Global Sea Ice Extent

September 17th Data:

Arctic Sea Ice: 1.2 Million km

Antarctic Sea Ice: 1.5 million km

Net Global Sea Ice Deviation: 0.3 million km

Bardarbunga Eruption

The Bardarbunga eruption taking place in Iceland has been going on for weeks now.  I was reading that at one point something like 200 cubic meters of magma was being release every second.  The volcanic system has plenty of magma left to be released and now there is the potential danger of a massive explosion.  Since the eruption started, the caldera has fallen over 80 feet.  It is feared that the caldera will eventually collapse, glacier melt would make its way into the caldera, and we would see a massive explosion.  This explosion could potentially be larger than any we’ve seen in modern times.

How bad are we talking?  It is hard to say.  I’ve seen posted that if the glacier water gets mixed in to the explosion that the magma, during the explosion, would expand to something like 600 times its original size.  I assume this means the liquid magma would be converted to ash.  If there is still significant magma remaining, we could be looking at a historic eruption.  I would think this would rival the Pinatubo eruption.  That would mean it would be at least a VEI-6.  Could it reach VEI-7?  Larger?  There is just no way to tell for sure.  But before this can happen, the caldera has to collapse.  But given that the ground has already sunk 80+ feet, it seems almost likely.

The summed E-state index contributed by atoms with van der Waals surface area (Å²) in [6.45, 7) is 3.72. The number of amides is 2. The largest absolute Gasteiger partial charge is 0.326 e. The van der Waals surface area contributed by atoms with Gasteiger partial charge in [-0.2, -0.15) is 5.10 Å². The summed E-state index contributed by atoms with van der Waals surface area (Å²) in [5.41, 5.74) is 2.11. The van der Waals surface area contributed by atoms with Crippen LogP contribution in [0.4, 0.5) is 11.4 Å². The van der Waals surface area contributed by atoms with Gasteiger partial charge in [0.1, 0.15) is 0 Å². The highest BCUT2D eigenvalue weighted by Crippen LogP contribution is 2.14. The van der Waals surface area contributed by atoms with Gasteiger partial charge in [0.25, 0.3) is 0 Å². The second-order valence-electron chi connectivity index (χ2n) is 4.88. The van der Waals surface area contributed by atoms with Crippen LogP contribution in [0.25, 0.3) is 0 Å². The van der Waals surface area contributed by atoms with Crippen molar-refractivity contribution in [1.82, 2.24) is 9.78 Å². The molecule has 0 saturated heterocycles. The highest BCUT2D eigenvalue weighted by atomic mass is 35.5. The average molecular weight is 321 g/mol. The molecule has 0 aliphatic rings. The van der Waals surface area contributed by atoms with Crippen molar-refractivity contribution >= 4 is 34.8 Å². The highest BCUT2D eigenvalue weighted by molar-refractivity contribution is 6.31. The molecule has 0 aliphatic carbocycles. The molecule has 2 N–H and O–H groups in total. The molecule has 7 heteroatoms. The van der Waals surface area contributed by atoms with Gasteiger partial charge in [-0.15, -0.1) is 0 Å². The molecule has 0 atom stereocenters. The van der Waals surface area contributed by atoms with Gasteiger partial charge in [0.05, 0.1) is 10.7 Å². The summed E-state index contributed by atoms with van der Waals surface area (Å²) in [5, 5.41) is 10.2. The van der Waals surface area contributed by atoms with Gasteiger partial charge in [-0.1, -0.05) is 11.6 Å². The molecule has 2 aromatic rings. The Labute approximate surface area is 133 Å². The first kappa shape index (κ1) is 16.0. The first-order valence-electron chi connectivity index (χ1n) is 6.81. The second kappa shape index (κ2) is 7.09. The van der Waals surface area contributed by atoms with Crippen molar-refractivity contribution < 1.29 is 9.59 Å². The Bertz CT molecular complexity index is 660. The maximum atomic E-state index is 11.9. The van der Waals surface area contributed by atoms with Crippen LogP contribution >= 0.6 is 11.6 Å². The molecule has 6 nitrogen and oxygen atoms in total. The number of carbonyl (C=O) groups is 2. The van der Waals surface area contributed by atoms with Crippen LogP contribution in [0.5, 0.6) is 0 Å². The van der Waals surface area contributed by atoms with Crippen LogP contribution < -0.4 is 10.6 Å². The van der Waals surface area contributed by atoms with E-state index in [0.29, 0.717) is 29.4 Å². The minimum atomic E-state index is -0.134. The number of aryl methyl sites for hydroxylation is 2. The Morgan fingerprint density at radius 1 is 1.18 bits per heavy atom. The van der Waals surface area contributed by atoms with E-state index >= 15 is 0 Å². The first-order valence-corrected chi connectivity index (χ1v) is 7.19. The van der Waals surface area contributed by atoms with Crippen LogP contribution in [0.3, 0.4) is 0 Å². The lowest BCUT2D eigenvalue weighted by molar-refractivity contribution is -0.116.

Here is a great resource to monitor that shows current earthquake activity and the inflation and deflation of the caldera.  Also note the earthquake history plotted further down the page.  You can easily see the quakes circling the caldera.

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